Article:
Peace is Necessary for the African Continent to Achieve its Development Aspirations

After a marathon negotiation session, the Open Working Group (OWG) on the Sustainable Development Goals finalized its outcome document.

The final hours of negotiation included extensive discussions on achieving peaceful and inclusive societies for development. While there is little disagreement among countries that peace is a pre-condition for sustainable development, tensions have continued throughout the OWG negotiations on how to frame the issue.

As Eric Kashambuzi has written in this space before, peace and development go hand in hand for many African states and least developed countries in other regions, and CIC has long argued that the perspectives of conflict-affected countries have to take center-stage when it comes to framing relevant goals and targets. To this end, the views of the African Union are absolutely pivotal.

In his most recent article, Africa: Peaceful Inclusive Societies Pre-requisites for Development, Eric Kashambuzi highlights how peace and development are core to the African Union’s political formation and identity, as evidenced by its inclusion in the Constitutive Act of 2000 which transformed the Organization of African States into the African Union. Peace and security is also one of the six pillars of development outlined in the Common African Position (CAP) on the post-2015 development agenda, agreed by African Heads of State in January 2014. African nations have since pressed hard for adequate consideration of the CAP’s six pillars during the OWG negotiations, including peace and security.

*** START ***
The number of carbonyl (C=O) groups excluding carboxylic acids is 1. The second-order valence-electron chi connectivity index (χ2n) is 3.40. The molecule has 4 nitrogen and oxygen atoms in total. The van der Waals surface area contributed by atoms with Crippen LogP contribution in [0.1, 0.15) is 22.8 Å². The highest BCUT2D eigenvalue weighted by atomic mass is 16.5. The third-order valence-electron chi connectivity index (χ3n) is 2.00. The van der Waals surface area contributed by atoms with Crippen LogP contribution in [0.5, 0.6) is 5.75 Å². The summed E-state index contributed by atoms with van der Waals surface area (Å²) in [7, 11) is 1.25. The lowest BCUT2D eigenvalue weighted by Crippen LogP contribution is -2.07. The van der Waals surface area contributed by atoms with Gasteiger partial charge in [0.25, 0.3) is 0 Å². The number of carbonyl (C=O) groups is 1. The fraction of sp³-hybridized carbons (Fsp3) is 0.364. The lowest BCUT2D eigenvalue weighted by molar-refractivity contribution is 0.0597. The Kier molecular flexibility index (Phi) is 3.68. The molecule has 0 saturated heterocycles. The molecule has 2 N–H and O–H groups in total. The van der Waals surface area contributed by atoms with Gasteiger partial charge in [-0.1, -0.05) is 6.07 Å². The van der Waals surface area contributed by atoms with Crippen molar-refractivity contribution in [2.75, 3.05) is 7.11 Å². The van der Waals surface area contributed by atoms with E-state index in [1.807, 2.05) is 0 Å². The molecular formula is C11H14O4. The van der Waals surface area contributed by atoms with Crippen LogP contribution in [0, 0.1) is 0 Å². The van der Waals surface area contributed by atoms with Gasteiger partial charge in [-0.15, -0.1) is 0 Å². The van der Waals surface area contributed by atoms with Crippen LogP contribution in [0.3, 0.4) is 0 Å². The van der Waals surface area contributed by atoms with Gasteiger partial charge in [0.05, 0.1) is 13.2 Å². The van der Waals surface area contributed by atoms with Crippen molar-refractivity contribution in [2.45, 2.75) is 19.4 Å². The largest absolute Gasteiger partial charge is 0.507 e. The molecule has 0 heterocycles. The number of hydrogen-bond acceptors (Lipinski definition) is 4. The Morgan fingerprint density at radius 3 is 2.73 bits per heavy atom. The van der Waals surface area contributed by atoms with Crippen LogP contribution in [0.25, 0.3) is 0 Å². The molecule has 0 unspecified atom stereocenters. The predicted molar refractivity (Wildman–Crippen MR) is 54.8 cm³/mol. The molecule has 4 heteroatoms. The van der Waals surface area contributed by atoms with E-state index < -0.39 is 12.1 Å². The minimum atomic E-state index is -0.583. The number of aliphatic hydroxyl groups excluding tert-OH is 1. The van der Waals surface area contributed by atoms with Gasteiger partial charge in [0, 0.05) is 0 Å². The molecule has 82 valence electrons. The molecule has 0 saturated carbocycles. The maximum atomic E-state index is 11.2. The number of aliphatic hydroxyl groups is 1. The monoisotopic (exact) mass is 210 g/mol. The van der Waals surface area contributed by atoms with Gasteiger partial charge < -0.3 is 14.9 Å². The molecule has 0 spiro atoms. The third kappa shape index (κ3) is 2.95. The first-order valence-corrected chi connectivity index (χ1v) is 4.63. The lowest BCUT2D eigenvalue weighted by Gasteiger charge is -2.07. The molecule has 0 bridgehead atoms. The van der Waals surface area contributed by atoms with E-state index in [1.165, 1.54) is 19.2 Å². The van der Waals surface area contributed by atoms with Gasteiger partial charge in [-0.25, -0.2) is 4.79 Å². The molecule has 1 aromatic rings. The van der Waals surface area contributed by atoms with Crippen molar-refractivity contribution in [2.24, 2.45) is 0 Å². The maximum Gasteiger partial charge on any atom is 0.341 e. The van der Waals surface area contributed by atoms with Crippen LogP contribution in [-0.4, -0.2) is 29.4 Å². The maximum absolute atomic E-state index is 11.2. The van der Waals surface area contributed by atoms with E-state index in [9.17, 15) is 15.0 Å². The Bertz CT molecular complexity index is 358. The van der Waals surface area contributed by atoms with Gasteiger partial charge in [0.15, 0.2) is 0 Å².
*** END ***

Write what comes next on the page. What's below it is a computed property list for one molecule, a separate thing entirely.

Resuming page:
If all countries are to achieve the universal ambitions laid out in the OWG document, progress will have to be accelerated across many countries that are currently being left behind by conflict, instability, and weak institutions. As the CAP states, this will require a collective commitment of African countries and partners to implement nationally-owned plans, tackle the causes of conflict, and prevent the onset of armed violence in order to advance development.

As the OWG document is debated in this year’s annual session of the General Assembly and UN member states negotiate the modalities for preparing the 2015 Summit on the Post-2015 Development Goals, adequate consideration must continue to be given for the perspectives of African governments and civil society.

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